As Brian said, you should have trounced those rats. Looking at the stats you've posted for your characters, I see why you had trouble. It looks like you made some less than optimal choices when designing the character, and also left out some bonuses you should have received. I'll just talk about the ranger, and assume you can extrapolate to the Paladin.
From the ability modifiers you posted, I've determined that your Ranger is a human with these ability scores:
Str 13 (+1)
Con 13 (+1)
Dex 17 (+3)
Int 15 (+2)
Wis 11 (+0)
Cha 11 (+0)
Since all your abilities scores are odd, your modifiers are noticeably lower at lvl 1 than they could be. As you level up, you'll add to your ability modifiers, but you only add 2 points at lvl 4 and 8, and then finally +1 to everything at lvl 11. So, if you stick with this ability array, you might have a tougher time at low levels than you need to.
Also, rather than having a balanced array with lots of 13's, you probably want to focus on having a few higher scores and leave the other ones low.
Each of your non-AC defenses is determined by the higher of two scores, so normally only one of those two scores needs to be high. For example, your Will defense is determined by the higher of your Wis and Cha modifers, so you don't need to have both of them at 11. If you moved a point from Cha to Wis (which is what I would do since Wis is much more important for a Ranger than Cha) you could increase your Will defense by one, as well as any powers or skills that use Wis. Similarly, you could move points out of Int to Str and/or Dex without lowering your Reflex or AC.
Your attack modifier is the number you add to your die roll to determine if you hit. In your example, you have +1 for Hit and Run and +3 for Nimble Strike. Right off the bat, it's clear that you're leaving out your Weapon Proficiency. I assume you're using a Longsword for your melee attacks. If you look at the weapons table on page 218 of the player's handbook, you'll see a 'Prof.' column. In that column, for Longsword, you'll find +3. This is your proficiency bonus. Add it to the relevant ability modifier when you attack. So your longsword attack modifier should be
+1 (from Strength) plus +3 (from Weapon Proficiency) equals +4
Similarly, I assume you're using a longbow for your ranged attacks. Looking at the ranged weapons table on the next page, you'll see that the longbow has a +2 modifier. So, your ranged attack modifier should be that plus your Dex modifier, for +5 total, not +3.
You may also have feats or other features that increase this.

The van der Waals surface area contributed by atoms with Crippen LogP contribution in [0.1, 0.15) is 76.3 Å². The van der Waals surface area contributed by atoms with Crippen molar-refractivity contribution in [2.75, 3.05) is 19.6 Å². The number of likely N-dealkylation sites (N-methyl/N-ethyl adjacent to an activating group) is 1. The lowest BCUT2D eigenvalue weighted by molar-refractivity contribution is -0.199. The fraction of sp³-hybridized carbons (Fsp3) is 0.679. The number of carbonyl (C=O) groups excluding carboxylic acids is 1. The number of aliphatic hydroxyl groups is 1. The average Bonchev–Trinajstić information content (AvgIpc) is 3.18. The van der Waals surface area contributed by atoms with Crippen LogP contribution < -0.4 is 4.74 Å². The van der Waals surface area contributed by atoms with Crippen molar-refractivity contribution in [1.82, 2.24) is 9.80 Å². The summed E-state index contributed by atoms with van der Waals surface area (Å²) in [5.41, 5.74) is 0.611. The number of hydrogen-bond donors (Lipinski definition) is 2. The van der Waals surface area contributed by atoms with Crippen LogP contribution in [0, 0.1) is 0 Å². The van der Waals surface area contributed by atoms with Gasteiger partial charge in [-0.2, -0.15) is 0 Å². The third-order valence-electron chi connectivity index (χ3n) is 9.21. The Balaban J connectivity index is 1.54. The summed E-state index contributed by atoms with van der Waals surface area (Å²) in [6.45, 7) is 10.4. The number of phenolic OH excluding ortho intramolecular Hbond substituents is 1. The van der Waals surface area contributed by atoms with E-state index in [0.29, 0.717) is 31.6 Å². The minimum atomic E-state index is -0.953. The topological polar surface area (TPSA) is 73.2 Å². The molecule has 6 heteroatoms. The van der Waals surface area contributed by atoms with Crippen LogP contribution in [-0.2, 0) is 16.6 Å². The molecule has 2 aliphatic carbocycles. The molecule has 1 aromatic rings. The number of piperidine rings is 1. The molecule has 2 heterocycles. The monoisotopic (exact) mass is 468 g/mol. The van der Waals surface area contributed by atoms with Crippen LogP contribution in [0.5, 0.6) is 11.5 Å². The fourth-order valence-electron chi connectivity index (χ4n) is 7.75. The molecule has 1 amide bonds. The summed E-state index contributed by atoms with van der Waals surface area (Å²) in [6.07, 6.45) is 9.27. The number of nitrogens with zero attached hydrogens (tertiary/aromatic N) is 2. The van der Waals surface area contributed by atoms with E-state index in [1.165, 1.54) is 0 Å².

Since your ability modifiers are a huge factor in your attack modifier, you should try and maximize the abilities you use to attack. If you plan on continuing to use both Str and Dex attacks, then you should maximize Str and Dex. Your Dex is decently high at 17, but 18 would be that little bit better. Your Str is way low at 13, so I would probably pull points out of the other abilities and move them to Str to increase my melee attacks. Alternatively, you could choose to use only Dex based attacks, as there are a number of Ranger melee powers that use Dex. If you get the book Martial Power 2, you'll see an At-Will called Fading Strike. That can be used with either a Ranged or Melee weapon, but uses Dex for both. It also lets you shift, similar to Nimble Strike. I would point out that if I'm right and your Ranger is a human, you should have three At-Wills, not two.
You should use all your encounter powers most fights. If you're not using them, ask yourself if maybe you should have different encounter powers. In this particular battle, there were only two monsters, so I would've just dumped my encounters on the first one I reached as soon as I could.
If you think you will have an extended rest before your next fight, then there's no reason not to use your dailys. If you think you're going to die, then you should definitely use your dailys, as they're no good if you're dead. Depending on how many encounters you tend to run into per day in your campaign, I would not expect using your daily to be a rare occurrence. I have a campaign where my DM tends to only throw one fight at us per day, so I use all my dailys almost every fight.
Using your 2nd wind is a big judgement call that depends on a lot of factors. I would tend to use it when I'm bloodied and I expect I will be attacked again soon. If I'm far from the fight, like if your Paladin is engaged with both rats and you're off in the corner, then I would just keep shooting until I felt threatened again rather than waste a turn on hit points I don't currently need.